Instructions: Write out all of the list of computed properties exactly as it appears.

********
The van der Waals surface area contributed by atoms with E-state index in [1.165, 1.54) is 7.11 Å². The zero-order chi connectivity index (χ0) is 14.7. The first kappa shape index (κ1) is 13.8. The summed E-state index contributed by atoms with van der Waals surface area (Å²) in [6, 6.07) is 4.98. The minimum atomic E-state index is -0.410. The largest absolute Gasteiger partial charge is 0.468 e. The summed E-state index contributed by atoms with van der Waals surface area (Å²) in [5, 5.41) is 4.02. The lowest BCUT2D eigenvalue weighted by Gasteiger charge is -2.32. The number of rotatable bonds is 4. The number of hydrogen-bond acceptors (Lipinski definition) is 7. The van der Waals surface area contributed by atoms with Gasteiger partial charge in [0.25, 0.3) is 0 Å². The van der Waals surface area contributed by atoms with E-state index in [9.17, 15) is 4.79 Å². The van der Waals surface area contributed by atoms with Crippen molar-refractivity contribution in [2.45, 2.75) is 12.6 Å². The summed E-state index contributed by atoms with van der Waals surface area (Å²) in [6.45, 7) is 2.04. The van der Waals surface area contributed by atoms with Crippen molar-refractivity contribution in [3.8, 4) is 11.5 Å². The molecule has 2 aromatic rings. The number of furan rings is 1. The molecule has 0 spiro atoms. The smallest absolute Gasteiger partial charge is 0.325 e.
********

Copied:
The van der Waals surface area contributed by atoms with E-state index in [1.165, 1.54) is 7.11 Å². The zero-order chi connectivity index (χ0) is 14.7. The first kappa shape index (κ1) is 13.8. The summed E-state index contributed by atoms with van der Waals surface area (Å²) in [6, 6.07) is 4.98. The minimum atomic E-state index is -0.410. The largest absolute Gasteiger partial charge is 0.468 e. The summed E-state index contributed by atoms with van der Waals surface area (Å²) in [5, 5.41) is 4.02. The lowest BCUT2D eigenvalue weighted by Gasteiger charge is -2.32. The number of rotatable bonds is 4. The number of hydrogen-bond acceptors (Lipinski definition) is 7. The van der Waals surface area contributed by atoms with Gasteiger partial charge in [0.25, 0.3) is 0 Å². The van der Waals surface area contributed by atoms with E-state index in [9.17, 15) is 4.79 Å². The van der Waals surface area contributed by atoms with Crippen molar-refractivity contribution in [2.45, 2.75) is 12.6 Å². The summed E-state index contributed by atoms with van der Waals surface area (Å²) in [6.45, 7) is 2.04. The van der Waals surface area contributed by atoms with Crippen molar-refractivity contribution in [3.8, 4) is 11.5 Å². The molecule has 2 aromatic rings. The number of furan rings is 1. The molecule has 0 spiro atoms. The smallest absolute Gasteiger partial charge is 0.325 e.